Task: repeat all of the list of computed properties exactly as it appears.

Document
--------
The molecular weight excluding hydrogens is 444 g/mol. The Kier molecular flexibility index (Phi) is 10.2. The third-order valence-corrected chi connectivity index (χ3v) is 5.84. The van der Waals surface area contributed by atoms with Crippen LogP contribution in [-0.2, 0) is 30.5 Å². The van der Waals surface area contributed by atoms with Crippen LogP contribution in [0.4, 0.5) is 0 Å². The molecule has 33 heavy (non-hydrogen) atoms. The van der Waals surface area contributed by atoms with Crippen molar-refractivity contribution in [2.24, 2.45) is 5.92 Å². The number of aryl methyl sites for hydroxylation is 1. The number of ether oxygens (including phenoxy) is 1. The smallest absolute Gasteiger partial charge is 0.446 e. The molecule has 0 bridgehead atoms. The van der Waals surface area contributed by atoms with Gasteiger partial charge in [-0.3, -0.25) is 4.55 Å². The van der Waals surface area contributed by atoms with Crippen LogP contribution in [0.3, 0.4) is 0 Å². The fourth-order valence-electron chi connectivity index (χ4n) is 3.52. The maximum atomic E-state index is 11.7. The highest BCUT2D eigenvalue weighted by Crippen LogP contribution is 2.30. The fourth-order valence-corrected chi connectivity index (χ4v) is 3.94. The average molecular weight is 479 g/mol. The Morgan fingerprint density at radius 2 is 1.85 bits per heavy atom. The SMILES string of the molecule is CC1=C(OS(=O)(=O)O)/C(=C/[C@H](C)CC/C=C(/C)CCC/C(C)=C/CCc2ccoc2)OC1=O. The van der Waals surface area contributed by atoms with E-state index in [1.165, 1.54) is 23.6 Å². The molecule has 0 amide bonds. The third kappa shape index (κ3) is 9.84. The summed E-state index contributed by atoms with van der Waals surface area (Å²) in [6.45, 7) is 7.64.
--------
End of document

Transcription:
The molecular weight excluding hydrogens is 444 g/mol. The Kier molecular flexibility index (Phi) is 10.2. The third-order valence-corrected chi connectivity index (χ3v) is 5.84. The van der Waals surface area contributed by atoms with Crippen LogP contribution in [-0.2, 0) is 30.5 Å². The van der Waals surface area contributed by atoms with Crippen LogP contribution in [0.4, 0.5) is 0 Å². The molecule has 33 heavy (non-hydrogen) atoms. The van der Waals surface area contributed by atoms with Crippen molar-refractivity contribution in [2.24, 2.45) is 5.92 Å². The number of aryl methyl sites for hydroxylation is 1. The number of ether oxygens (including phenoxy) is 1. The smallest absolute Gasteiger partial charge is 0.446 e. The molecule has 0 bridgehead atoms. The van der Waals surface area contributed by atoms with Gasteiger partial charge in [-0.3, -0.25) is 4.55 Å². The van der Waals surface area contributed by atoms with Crippen LogP contribution in [0.3, 0.4) is 0 Å². The fourth-order valence-electron chi connectivity index (χ4n) is 3.52. The maximum atomic E-state index is 11.7. The highest BCUT2D eigenvalue weighted by Crippen LogP contribution is 2.30. The fourth-order valence-corrected chi connectivity index (χ4v) is 3.94. The average molecular weight is 479 g/mol. The Morgan fingerprint density at radius 2 is 1.85 bits per heavy atom. The SMILES string of the molecule is CC1=C(OS(=O)(=O)O)/C(=C/[C@H](C)CC/C=C(/C)CCC/C(C)=C/CCc2ccoc2)OC1=O. The van der Waals surface area contributed by atoms with E-state index in [1.165, 1.54) is 23.6 Å². The molecule has 0 amide bonds. The third kappa shape index (κ3) is 9.84. The summed E-state index contributed by atoms with van der Waals surface area (Å²) in [6.45, 7) is 7.64.